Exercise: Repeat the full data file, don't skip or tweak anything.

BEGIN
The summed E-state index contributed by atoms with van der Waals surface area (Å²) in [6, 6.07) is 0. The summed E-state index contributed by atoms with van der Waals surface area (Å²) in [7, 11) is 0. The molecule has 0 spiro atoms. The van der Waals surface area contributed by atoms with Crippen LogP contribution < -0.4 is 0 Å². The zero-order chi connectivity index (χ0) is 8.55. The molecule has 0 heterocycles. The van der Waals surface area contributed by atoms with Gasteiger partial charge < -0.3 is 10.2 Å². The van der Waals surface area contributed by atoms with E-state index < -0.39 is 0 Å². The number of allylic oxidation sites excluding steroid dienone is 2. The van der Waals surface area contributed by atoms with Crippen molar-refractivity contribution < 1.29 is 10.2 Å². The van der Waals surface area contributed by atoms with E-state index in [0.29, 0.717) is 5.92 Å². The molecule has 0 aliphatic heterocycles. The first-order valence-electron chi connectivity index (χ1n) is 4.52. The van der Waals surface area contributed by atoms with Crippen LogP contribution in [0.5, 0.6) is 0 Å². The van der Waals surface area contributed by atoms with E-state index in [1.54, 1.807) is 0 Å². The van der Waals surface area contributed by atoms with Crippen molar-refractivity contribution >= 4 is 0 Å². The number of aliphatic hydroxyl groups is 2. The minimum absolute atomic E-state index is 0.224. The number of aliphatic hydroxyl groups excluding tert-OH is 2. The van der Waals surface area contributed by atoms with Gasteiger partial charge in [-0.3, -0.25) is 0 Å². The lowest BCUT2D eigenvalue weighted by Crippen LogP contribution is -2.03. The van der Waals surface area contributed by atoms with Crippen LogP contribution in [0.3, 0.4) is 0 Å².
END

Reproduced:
The summed E-state index contributed by atoms with van der Waals surface area (Å²) in [6, 6.07) is 0. The summed E-state index contributed by atoms with van der Waals surface area (Å²) in [7, 11) is 0. The molecule has 0 spiro atoms. The van der Waals surface area contributed by atoms with Crippen LogP contribution < -0.4 is 0 Å². The zero-order chi connectivity index (χ0) is 8.55. The molecule has 0 heterocycles. The van der Waals surface area contributed by atoms with Gasteiger partial charge < -0.3 is 10.2 Å². The van der Waals surface area contributed by atoms with E-state index < -0.39 is 0 Å². The number of allylic oxidation sites excluding steroid dienone is 2. The van der Waals surface area contributed by atoms with Crippen molar-refractivity contribution < 1.29 is 10.2 Å². The van der Waals surface area contributed by atoms with E-state index in [0.29, 0.717) is 5.92 Å². The molecule has 0 aliphatic heterocycles. The first-order valence-electron chi connectivity index (χ1n) is 4.52. The van der Waals surface area contributed by atoms with Crippen LogP contribution in [0.5, 0.6) is 0 Å². The van der Waals surface area contributed by atoms with E-state index in [1.54, 1.807) is 0 Å². The van der Waals surface area contributed by atoms with Crippen molar-refractivity contribution >= 4 is 0 Å². The number of aliphatic hydroxyl groups is 2. The minimum absolute atomic E-state index is 0.224. The number of aliphatic hydroxyl groups excluding tert-OH is 2. The van der Waals surface area contributed by atoms with Gasteiger partial charge in [-0.3, -0.25) is 0 Å². The lowest BCUT2D eigenvalue weighted by Crippen LogP contribution is -2.03. The van der Waals surface area contributed by atoms with Crippen LogP contribution in [0.3, 0.4) is 0 Å².